Venezuela is stuck in political, economic, social and humanitarian crises as the country awaits the 2024 elections — elections that many hope will be an inflection point in this stalemate. And with roughly 41 percent of the population under the age of 25, young Venezuelans can — and must — participate in decision-making spaces in the lead up to 2024 and beyond. We’re the ones who will inherit the country’s future, so we should have a say in articulating a new vision for Venezuela.
The Intertwined Issues Facing Venezuelan Youth
Venezuelans of all ages are facing a network of systemic challenges. However, these issues have an immense impact on youth, and that represents a danger for the future of the country.
First, the humanitarian crisis impedes the economic and professional development of youth. As living conditions deteriorate in Venezuela, the ability for youth to stay in school has been hampered, with the school dropout rate skyrocketing to over 50 percent during the COVID pandemic. And this says nothing of opportunities for young people to earn advanced degrees, find meaningful work and contribute to a functioning society — all of which have been decimated due to a lack of fundamental resources, creating critical gaps for vulnerable populations.
Ninety-four percent of the population has been pushed below the poverty line in Venezuela, which in turn has worsened the country’s political crisis as the number of democratic and decision-making spaces where youth can fully participate declines.
Second, Venezuela’s migration crisis — instigated, in part, by the devastating humanitarian situation — has led more than six million Venezuelans to flee the country in search of a better future. Since the crisis started five years ago, ENJUVE 2021 estimates that 51 percent of the migrants are between the ages of 15 to 29. This outflow of young people creates a critical gap for the next generation of Venezuelans, as there are fewer young people that can actively contribute to a social and political vision for the future.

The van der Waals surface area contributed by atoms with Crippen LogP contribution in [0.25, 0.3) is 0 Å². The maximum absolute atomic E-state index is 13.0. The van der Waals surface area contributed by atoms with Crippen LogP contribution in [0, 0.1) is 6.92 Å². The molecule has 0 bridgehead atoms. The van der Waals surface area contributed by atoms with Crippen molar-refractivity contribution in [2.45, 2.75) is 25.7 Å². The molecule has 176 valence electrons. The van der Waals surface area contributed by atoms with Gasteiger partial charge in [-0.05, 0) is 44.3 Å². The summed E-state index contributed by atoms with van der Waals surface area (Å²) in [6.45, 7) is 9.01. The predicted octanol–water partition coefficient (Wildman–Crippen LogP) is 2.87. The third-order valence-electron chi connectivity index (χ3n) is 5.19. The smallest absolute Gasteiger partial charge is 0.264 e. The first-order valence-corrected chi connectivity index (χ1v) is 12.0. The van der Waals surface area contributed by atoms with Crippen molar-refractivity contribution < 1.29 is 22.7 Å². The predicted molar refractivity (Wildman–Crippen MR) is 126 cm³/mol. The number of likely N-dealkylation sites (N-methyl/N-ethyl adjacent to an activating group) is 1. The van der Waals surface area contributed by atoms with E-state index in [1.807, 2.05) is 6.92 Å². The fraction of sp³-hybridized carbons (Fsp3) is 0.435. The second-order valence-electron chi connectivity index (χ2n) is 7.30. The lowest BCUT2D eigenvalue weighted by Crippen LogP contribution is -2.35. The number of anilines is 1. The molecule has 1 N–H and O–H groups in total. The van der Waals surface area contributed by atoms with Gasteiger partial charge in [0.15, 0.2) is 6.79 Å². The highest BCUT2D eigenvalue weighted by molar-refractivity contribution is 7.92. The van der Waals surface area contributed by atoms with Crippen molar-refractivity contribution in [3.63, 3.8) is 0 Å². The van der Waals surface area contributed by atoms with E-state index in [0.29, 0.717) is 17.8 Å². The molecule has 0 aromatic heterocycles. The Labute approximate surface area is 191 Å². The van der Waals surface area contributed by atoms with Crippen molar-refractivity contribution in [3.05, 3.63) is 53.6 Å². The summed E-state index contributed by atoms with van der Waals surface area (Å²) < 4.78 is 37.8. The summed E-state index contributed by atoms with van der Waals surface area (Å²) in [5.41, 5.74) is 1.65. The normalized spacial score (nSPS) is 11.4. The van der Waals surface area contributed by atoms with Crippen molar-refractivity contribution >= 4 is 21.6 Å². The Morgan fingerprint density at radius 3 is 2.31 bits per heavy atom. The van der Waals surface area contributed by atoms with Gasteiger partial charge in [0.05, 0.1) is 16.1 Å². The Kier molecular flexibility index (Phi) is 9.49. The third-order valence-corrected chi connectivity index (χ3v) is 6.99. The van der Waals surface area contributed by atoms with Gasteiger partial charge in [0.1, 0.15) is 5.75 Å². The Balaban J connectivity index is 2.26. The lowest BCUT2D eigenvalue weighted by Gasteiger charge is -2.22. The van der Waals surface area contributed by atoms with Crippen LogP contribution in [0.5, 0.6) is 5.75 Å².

Young people are leaving Venezuela in large part due to the economic crisis that has limited their purchasing power. The minimum wage in Venezuela was increased last year from $1.62/month to $28/month. And while this is a 1,700 percent increase, even the current minimum wage cannot keep up with the cost of living in Venezuela, leaving youth unable to afford financial independence.
Collectively, these issues have created a deep-rooted social crisis. Young people in Venezuela are losing national and societal values, such as a sense of national identity, as the economic and humanitarian crises are accompanied by moral and physical repression from government forces.
Hurdles to Future Participation
Understanding how Venezuelan youth perceive the current political, social and economic climate is vital to project where the next generation of leaders will take the country. My generation, one might say, is facing three hurdles: stagnant political systems, “parentification,” and a lack of alternative visions for the future.
Nearly all political parties in the country have some form of youth organization attached to them. For example, Juventud AD from Acción Democrática, Justicia Juvenil from Primero Justicia, or Juventudes VP from Voluntad Popular.
Nominally, these spaces are intended to get youth involved in political decision-making early on and allow them to exchange thoughts, debate and create new strategies. However, these youth organizations still must stay within their associated party’s narrative and platform, which are designed by older politicians.